|Dewhurst, Richard (History - 1826)|
|DEWHURST BLISS CURTIS WHEELER|
----Source: 1891 History of Clark & Jackson Co., Wis., by Franklyn Curtiss-Wedge and published by H. C. Cooper, Jr. Co.
RICHARD DEWHURST, one of the notable pioneers of Clark County, founder of the Neillsville Bank, and a lawyer, judge and business man of high repute, now passed away, was born near the city of Manchester, England, May 12, 1826, son of Miles and Mary Dewhurst. His residence in his native land was short, as in the year following his birth his parents-he being then their only child-emigrated to the United States, settling in Bristol, Mass. From that place they subsequently removed to Lorraine County, Ohio, where they passed the remainder of their lives, and where three more sons were born to them-George, Joseph and Edmund. Richard Dewhurst spent a part of his boyhood and youth on his parents' farm, but his ambition lay in the direction of the law, which he studied at Oberlin, Ohio, under the direction of P. Bliss. He was admitted to the bar of Ohio, but in 1850 went to Jo Daviess County, Ill., where for awhile he worked, in the lead mines. Then for a year or two he taught private school in Scales Mound, Ill., from which place, about 1852, he removed to Potosi, Grant County, Wis.
In 1854 he was teaching school in
Platteville, Wis., and in 1856 was admitted to the bar of Wisconsin
at White Oak Springs, locating at Weston Rapids, Clark County, on
May first of that year. He had now found the place which was to be
the scene of his future activities, and so short a time did it take
him to make his personality felt that in 1858 he was elected to the
Wisconsin Assembly on the Democratic ticket. In the following year
he became registrar of deeds of Clark County. It was in this year,
on March 29, that he married Maria S. Curtis, who was born in Ohio,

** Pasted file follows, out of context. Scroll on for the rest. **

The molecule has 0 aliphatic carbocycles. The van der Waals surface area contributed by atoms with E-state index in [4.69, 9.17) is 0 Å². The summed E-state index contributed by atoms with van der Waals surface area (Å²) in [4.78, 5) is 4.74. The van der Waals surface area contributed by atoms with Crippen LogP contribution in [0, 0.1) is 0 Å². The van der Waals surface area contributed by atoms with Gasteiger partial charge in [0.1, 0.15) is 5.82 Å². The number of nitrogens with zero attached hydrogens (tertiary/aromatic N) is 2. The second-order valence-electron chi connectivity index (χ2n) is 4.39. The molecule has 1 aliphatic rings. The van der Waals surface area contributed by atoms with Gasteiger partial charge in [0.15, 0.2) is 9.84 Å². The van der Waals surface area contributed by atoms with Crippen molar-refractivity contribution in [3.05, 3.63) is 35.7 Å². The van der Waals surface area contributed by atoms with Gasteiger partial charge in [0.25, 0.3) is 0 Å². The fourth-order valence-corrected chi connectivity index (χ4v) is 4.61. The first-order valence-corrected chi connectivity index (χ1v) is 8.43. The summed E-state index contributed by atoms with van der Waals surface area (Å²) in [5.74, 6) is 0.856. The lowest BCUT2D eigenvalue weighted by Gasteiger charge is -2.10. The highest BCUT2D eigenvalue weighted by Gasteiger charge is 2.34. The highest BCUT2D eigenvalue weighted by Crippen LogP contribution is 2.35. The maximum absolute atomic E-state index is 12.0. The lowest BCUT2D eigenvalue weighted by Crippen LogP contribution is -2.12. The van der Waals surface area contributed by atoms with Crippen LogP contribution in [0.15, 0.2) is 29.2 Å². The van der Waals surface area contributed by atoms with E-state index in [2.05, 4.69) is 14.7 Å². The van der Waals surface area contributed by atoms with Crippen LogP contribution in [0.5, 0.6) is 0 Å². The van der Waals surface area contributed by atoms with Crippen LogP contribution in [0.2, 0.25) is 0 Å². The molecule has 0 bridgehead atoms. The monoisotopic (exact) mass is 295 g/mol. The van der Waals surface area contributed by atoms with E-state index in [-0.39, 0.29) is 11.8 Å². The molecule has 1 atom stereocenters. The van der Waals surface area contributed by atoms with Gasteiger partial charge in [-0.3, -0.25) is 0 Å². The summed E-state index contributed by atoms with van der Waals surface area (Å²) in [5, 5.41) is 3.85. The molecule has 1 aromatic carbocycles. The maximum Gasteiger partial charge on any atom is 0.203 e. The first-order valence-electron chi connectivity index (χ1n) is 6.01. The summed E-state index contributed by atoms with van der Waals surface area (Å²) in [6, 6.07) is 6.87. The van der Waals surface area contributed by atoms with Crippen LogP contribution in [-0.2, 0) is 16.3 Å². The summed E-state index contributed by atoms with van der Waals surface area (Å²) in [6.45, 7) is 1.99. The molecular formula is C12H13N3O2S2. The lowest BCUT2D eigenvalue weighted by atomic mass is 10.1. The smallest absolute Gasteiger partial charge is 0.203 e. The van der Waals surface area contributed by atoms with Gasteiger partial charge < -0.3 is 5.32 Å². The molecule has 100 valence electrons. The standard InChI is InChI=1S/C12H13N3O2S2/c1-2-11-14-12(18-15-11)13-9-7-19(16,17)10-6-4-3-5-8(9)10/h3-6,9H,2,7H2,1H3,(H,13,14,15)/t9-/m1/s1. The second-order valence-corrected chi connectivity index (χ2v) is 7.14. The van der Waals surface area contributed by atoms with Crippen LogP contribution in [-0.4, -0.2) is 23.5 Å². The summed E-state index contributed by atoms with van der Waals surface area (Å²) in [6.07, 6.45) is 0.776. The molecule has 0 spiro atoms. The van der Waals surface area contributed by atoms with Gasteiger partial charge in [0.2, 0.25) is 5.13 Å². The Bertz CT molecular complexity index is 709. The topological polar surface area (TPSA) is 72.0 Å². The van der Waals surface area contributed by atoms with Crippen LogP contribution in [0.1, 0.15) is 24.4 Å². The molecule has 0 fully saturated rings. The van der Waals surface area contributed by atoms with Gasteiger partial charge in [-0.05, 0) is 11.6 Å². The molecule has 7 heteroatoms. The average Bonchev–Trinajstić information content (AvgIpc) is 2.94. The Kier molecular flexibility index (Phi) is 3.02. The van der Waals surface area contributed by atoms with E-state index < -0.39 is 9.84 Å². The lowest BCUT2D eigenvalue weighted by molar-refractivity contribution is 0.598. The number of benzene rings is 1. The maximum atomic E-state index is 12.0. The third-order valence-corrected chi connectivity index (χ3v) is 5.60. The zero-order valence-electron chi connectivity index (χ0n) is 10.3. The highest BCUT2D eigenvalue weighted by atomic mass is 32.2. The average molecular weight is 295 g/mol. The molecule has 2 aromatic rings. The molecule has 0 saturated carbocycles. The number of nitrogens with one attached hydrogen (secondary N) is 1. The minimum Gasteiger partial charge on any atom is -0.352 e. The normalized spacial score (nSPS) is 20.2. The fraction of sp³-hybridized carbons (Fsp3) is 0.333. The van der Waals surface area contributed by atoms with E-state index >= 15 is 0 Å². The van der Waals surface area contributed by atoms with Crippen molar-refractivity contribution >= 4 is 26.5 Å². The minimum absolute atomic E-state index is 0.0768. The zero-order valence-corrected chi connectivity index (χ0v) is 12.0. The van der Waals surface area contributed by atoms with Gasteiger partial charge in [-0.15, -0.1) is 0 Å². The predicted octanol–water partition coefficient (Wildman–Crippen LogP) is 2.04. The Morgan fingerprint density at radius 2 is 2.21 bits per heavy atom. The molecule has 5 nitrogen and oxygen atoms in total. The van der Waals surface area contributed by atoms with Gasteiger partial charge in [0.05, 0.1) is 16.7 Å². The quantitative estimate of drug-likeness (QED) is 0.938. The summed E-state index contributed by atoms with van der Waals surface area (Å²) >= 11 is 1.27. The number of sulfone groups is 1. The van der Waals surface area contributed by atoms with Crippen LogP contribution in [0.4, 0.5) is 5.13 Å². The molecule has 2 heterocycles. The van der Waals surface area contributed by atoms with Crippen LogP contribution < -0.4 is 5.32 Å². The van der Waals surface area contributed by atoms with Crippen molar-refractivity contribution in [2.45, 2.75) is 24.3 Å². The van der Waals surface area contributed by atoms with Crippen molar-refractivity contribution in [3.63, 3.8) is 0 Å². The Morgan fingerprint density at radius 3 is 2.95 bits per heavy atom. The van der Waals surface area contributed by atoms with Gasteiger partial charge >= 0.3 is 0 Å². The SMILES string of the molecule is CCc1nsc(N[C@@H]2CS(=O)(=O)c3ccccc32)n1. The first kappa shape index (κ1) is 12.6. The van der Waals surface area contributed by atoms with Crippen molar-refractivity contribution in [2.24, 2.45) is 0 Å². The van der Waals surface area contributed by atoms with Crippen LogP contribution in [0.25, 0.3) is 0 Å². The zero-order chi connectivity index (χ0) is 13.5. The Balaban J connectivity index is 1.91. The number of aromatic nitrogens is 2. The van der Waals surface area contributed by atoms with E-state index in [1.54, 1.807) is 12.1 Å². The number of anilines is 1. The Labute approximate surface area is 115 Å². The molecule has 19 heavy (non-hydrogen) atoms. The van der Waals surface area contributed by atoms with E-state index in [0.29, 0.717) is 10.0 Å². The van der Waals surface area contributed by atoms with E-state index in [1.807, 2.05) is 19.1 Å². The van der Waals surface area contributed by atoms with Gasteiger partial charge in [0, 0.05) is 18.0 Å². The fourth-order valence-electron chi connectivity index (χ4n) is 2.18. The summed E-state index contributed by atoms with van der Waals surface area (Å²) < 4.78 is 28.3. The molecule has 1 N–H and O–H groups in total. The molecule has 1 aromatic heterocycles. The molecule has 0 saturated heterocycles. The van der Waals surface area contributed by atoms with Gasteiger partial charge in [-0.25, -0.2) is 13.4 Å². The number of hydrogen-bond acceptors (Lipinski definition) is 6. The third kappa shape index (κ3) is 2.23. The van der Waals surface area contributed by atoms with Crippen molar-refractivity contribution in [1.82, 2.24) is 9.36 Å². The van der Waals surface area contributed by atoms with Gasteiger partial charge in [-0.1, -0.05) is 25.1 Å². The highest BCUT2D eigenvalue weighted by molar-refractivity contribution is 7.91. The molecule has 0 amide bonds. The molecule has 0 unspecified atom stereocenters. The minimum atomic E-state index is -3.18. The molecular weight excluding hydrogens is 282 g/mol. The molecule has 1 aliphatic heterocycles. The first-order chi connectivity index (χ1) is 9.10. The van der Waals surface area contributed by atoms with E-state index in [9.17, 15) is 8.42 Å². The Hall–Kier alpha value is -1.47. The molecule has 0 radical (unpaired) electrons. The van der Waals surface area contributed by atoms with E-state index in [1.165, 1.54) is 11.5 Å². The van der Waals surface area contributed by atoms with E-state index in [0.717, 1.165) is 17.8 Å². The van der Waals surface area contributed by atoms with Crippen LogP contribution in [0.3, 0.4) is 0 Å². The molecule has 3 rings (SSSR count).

April 9, 1840, daughter of Caleb and Mary Ann (Hurd) Curtis.
Her parents, both natives of Connecticut, were married in Ohio and
settled at Cottage Grove, near Madison, Dane County, Wis., where
Mr. Curtis spent the rest of his life, following the occupation of
contractor and builder.
During the Civil War he served in a
Wisconsin regiment. The children in the Curtis family were: Maria
S. Wheeler, who also served in the Civil War Francis, Catherine,
and Robert, who went to the war as a member of a Wisconsin cavalry
regiment and died in a hospital at the front. After his marriage
Richard Dewhurst came to Neillsville, settling on the ban of the
creek below the mill. The nearest markets were then at Sparta and
La Crosse, and the roads were merely trails through the wilderness
Mr. Dewhurst erected a frame dwelling, which stood on the present
sit of the Emery Bruley home and here he and his wife began
domestic life. There were plenty of Indians in the vicinity
who often came to the house begging and they were always given
something. Mr. Dewhurst engaged somewhat extensively in logging,
which was a wide-spread occupation in those days. He had already,
in 1856, held the position of county judge of Clark County, and in
1864 he was elected to the legislature again, serving during the
session of 1865, and being again a member in 1875, in which year he
was also county superintendent of schools. On the death of William
Hutchinson he :filled the latter's unexpired term as county
treasurer and in the year 1877 was again county judge, serving on
the latter occasion until 1879. Mr. Dewhurst built the fine
colonial residence on Hewett in which his widow now resides, and
also the block on Main street bearing his name.
He was a member of the Masonic order, which he joined at Sparta, while his religious affiliations were with the Universalist Church.
Judge Dewhurst and his wife were the parents of three children: Frank, who died, at the age of two years Mary, wife of W. L. Hemphill, and Lillian who died young. In 1874 Mr. Dewhurst, in company with Daniel, visited Oregon, Washington and California, and in 1876, with John Reed, visited England, Scotland, Ireland and the French Exposition at His death, which took place Oct. 13, 1895, removed from life's scenes one of Clark County's most useful and distinguished citizens, and an event deeply regretted in the community in which he lived. Mrs. Dewhurst, who for so many years has been one of the foremost ladies Neillsville, is interested in philanthropic and patriotic work, and is now interested in the work of the American Red Cross.
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